A credit score is calculated from many different aspects of your financial history. Aside from your payment history, credit card utilization, age of credit history, total accounts and credit inquiries, derogatory marks on your credit score will have one of the most significant impacts.
What exactly qualifies as a derogatory mark? How do you remove them from your report or cancel them out?
Foreclosure means a bank or other investor in the property you are making payments on has taken control of the property as a result of your failure to make payments.
If your credit account has been sold by the original creditor to a third-party debt collector because you have missed many payments in a row, your credit score will take a significant hit.
“The best way to avoid derogatory
marks is to use credit wisely.”
A lien is attached to your property and tells the public you owe money to a creditor on the property. Unpaid tax liens are especially derogatory, as they can remain on your report indefinitely.
4. Civil judgments
A civil judgement means a legal entity has determined you must pay a debt to the plaintiff in a civil court case.
It’s important to dispute any derogatory marks that may be inaccurate on your credit score. Under federal regulation, derogatory marks can remain on your score for seven to 10 years.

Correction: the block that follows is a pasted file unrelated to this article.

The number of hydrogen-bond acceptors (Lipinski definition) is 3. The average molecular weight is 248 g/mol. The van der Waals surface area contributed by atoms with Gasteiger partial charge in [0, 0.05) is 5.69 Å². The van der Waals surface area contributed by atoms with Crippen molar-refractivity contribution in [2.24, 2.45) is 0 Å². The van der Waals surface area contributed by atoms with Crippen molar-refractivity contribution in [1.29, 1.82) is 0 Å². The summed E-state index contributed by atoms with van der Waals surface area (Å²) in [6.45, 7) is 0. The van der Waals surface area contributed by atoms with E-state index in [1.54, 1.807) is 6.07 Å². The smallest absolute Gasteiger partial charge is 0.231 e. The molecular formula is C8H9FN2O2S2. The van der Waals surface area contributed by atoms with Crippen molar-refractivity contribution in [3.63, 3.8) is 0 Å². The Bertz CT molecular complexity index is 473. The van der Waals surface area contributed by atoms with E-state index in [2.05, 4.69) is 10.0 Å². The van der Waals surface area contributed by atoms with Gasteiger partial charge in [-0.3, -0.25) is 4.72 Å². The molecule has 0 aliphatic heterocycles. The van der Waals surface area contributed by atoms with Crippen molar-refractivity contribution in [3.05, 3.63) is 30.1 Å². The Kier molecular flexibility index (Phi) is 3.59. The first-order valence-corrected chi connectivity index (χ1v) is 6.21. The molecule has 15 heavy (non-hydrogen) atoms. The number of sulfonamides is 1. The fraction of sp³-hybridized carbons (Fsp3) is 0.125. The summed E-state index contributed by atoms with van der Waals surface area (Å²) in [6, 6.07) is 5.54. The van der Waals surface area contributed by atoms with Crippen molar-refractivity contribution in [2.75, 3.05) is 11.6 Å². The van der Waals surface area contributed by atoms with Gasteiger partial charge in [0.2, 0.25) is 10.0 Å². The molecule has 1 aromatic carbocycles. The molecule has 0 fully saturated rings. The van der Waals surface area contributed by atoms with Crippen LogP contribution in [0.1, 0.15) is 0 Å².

If something doesn’t look right to you, inform the credit reporting agency in writing to identify the incorrect information and request it be removed.
The Federal Trade Commission has provided a sample dispute letter for you to use as a reference when composing your dispute letter.
After receiving your letter, credit reporting agencies must review the items in question within 30 days.
If the information is found to be inaccurate, the three credit reporting agencies will be notified and required to correct the information. If there is an incorrect derogatory mark, this can significantly raise your score.
Above all, the best way to maintain a good credit score and avoid derogatory marks is to use your credit wisely and make your payments on time. Being aware of the factors that can bring down your score will help you avoid them and keep your credit score in a range that will be beneficial to you.
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